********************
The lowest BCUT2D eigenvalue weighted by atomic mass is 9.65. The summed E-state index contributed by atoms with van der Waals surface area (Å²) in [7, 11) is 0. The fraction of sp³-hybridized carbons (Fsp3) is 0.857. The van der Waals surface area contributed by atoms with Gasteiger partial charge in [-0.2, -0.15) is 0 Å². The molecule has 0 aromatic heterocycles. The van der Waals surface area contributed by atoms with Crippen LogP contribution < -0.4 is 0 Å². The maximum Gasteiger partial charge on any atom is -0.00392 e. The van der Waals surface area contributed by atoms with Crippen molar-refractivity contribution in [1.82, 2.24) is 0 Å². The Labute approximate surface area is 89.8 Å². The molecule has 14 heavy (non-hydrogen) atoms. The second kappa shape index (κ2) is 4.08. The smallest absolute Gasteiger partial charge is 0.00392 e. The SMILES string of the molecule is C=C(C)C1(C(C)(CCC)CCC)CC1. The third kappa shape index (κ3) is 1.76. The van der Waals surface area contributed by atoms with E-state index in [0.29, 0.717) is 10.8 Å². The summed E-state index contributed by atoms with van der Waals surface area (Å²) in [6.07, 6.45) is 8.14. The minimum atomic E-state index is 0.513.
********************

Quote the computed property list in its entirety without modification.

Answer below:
The lowest BCUT2D eigenvalue weighted by atomic mass is 9.65. The summed E-state index contributed by atoms with van der Waals surface area (Å²) in [7, 11) is 0. The fraction of sp³-hybridized carbons (Fsp3) is 0.857. The van der Waals surface area contributed by atoms with Gasteiger partial charge in [-0.2, -0.15) is 0 Å². The molecule has 0 aromatic heterocycles. The van der Waals surface area contributed by atoms with Crippen LogP contribution < -0.4 is 0 Å². The maximum Gasteiger partial charge on any atom is -0.00392 e. The van der Waals surface area contributed by atoms with Crippen molar-refractivity contribution in [1.82, 2.24) is 0 Å². The Labute approximate surface area is 89.8 Å². The molecule has 14 heavy (non-hydrogen) atoms. The second kappa shape index (κ2) is 4.08. The smallest absolute Gasteiger partial charge is 0.00392 e. The SMILES string of the molecule is C=C(C)C1(C(C)(CCC)CCC)CC1. The third kappa shape index (κ3) is 1.76. The van der Waals surface area contributed by atoms with E-state index in [0.29, 0.717) is 10.8 Å². The summed E-state index contributed by atoms with van der Waals surface area (Å²) in [6.07, 6.45) is 8.14. The minimum atomic E-state index is 0.513.